Mr Prodi wants to help, if he is still in power
They make a kind offer to nations which have rejected the document or aren't keen on its reapperance: "We are confident we can give a hand to those countries... in order that they can overcome their own difficulties and join the goals and aspirations of the Treaty."
It's hard to see what this "hand" might be (free Mediterranean holidays for potential No voters at the time of a referendum perhaps?)
Pragmatists, who apparently have the upper hand at the European Commission, shake their heads in despair at the lack of understanding of realities on the ground. They argue that unless Germany abandons this maximalist route, the chance of agreement on a swift and early new treaty will have been lost. Is this "awantura"?
I learnt the above word from an article by Timothy Garton Ash: it's apparently Polish for "a big, loud but secretly enjoyable quarrel".
The professor of European studies at Oxford is trying to provoke a debate about setting out values which Europe can unite behind. You can take part here. He settles for freedom, peace, law, prosperity, diversity and solidarity. Those writing the official EU version of this, the Declaration of Berlin, are having trouble agreeing how much to put in about, Yes, you guessed it, the constitution.
People often talk to me about my "blog" but of course this is really a diary, a weekly article.
Now my editors have asked if I want to turn it in to a real blog, something written whenever something pops into my head, as opposed to appearing regularly each Thursday morning.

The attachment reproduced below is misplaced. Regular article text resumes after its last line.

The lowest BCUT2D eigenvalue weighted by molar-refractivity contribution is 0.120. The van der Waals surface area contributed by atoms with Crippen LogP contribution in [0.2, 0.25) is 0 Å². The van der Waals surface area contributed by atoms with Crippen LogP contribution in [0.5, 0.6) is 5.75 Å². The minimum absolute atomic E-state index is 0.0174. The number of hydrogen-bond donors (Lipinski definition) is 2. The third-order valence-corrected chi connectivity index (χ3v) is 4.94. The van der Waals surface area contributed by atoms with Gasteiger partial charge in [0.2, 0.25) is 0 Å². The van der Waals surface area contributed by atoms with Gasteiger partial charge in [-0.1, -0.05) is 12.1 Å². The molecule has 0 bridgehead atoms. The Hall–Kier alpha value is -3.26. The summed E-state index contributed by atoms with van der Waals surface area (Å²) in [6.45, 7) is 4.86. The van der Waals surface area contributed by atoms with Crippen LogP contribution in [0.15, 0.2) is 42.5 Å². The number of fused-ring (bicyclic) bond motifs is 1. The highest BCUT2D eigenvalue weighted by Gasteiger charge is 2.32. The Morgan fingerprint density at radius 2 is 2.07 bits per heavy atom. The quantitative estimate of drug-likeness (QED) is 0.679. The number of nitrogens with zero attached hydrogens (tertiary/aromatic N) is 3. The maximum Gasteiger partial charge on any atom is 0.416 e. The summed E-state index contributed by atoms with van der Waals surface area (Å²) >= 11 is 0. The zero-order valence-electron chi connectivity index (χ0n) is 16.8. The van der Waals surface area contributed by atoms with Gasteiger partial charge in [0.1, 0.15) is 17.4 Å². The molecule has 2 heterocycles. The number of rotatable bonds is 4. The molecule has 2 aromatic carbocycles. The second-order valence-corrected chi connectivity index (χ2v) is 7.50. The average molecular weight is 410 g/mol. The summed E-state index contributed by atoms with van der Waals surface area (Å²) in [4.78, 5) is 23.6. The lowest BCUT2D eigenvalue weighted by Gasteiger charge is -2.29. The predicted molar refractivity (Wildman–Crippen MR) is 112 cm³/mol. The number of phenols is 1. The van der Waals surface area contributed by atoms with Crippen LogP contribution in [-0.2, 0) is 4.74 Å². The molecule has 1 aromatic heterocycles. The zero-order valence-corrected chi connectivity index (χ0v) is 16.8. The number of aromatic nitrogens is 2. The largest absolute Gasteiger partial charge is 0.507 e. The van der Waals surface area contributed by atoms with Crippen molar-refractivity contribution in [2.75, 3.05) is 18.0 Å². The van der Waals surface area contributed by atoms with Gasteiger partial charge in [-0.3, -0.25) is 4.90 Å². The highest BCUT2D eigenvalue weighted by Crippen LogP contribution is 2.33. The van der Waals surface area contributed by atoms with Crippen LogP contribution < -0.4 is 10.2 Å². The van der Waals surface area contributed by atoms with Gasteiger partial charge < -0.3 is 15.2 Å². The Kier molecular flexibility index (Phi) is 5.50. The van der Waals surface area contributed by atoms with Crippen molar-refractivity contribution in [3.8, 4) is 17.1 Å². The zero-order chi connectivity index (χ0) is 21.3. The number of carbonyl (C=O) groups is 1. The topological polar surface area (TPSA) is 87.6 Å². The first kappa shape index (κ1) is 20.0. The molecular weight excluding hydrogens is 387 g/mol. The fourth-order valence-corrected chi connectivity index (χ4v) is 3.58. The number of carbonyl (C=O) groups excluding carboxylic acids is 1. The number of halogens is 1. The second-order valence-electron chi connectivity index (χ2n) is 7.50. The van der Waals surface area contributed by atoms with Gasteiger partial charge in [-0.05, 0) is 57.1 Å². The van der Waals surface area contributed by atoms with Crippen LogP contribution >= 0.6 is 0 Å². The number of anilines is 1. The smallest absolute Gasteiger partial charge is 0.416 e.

I have very mixed feelings about this. Every journalist loves the thrill of the instant, and online is about as instant as it gets. And the rush to immediate judgement is part of the job. My day-to-day life is filled with decisions about how to squeeze complex stories into two-and-a-half minutes... and arguing when the TV bulletins want to lop 30 seconds off it. It takes most people two minutes to order a pizza, let alone explain the history and current status of, say, the constitution.
So it is really enjoyable to be allowed, once a week, to let initial impressions marinate in my head for a bit, to be modified by later conversations, to leisurely bash out a few notes over the weekend, to tinker with the text on a Tuesday and polish it a bit more a few hours later.
I am not pompously claiming that this diary is filled with wonderful prose or stunning insights, just that it might be worse without the reflection. Perhaps I am just saying I am not sure a blog would allow me to be as verbose as I would wish. What do you think about this, and the merits of blogs in general?
Please use the post form below to comment on any of the issues raised in the diary.